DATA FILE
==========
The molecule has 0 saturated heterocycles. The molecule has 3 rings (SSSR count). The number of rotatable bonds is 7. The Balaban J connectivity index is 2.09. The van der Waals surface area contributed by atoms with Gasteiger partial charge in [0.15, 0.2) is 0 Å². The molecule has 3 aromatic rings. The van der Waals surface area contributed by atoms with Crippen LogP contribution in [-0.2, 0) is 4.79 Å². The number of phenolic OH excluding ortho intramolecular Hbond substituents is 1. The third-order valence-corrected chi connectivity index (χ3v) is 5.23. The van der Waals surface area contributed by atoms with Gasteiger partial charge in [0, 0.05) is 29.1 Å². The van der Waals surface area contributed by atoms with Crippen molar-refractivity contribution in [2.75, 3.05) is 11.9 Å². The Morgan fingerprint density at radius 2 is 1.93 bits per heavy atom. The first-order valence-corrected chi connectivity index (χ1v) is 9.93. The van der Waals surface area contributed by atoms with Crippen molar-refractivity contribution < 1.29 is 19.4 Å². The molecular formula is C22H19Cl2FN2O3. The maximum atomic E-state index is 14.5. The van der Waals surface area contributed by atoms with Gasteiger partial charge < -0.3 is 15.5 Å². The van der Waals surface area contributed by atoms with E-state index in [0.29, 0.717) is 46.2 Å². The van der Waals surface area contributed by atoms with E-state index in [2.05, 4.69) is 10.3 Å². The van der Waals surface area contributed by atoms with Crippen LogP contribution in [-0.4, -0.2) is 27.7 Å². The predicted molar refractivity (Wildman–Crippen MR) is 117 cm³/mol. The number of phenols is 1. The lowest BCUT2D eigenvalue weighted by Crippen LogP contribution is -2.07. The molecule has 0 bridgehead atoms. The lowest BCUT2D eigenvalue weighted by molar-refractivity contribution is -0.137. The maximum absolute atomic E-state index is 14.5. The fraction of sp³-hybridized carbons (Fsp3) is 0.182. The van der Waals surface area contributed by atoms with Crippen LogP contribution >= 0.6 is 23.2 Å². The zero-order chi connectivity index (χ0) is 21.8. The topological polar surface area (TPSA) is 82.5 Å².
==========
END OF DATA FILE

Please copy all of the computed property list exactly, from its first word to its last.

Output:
The molecule has 0 saturated heterocycles. The molecule has 3 rings (SSSR count). The number of rotatable bonds is 7. The Balaban J connectivity index is 2.09. The van der Waals surface area contributed by atoms with Gasteiger partial charge in [0.15, 0.2) is 0 Å². The molecule has 3 aromatic rings. The van der Waals surface area contributed by atoms with Crippen LogP contribution in [-0.2, 0) is 4.79 Å². The number of phenolic OH excluding ortho intramolecular Hbond substituents is 1. The third-order valence-corrected chi connectivity index (χ3v) is 5.23. The van der Waals surface area contributed by atoms with Gasteiger partial charge in [0, 0.05) is 29.1 Å². The van der Waals surface area contributed by atoms with Crippen molar-refractivity contribution in [2.75, 3.05) is 11.9 Å². The Morgan fingerprint density at radius 2 is 1.93 bits per heavy atom. The first-order valence-corrected chi connectivity index (χ1v) is 9.93. The van der Waals surface area contributed by atoms with Crippen molar-refractivity contribution < 1.29 is 19.4 Å². The molecular formula is C22H19Cl2FN2O3. The maximum atomic E-state index is 14.5. The van der Waals surface area contributed by atoms with Gasteiger partial charge < -0.3 is 15.5 Å². The van der Waals surface area contributed by atoms with E-state index in [0.29, 0.717) is 46.2 Å². The van der Waals surface area contributed by atoms with E-state index in [2.05, 4.69) is 10.3 Å². The van der Waals surface area contributed by atoms with Crippen LogP contribution in [-0.4, -0.2) is 27.7 Å². The predicted molar refractivity (Wildman–Crippen MR) is 117 cm³/mol. The number of phenols is 1. The lowest BCUT2D eigenvalue weighted by Crippen LogP contribution is -2.07. The molecule has 0 bridgehead atoms. The lowest BCUT2D eigenvalue weighted by molar-refractivity contribution is -0.137. The maximum absolute atomic E-state index is 14.5. The fraction of sp³-hybridized carbons (Fsp3) is 0.182. The van der Waals surface area contributed by atoms with Crippen LogP contribution >= 0.6 is 23.2 Å². The zero-order chi connectivity index (χ0) is 21.8. The topological polar surface area (TPSA) is 82.5 Å².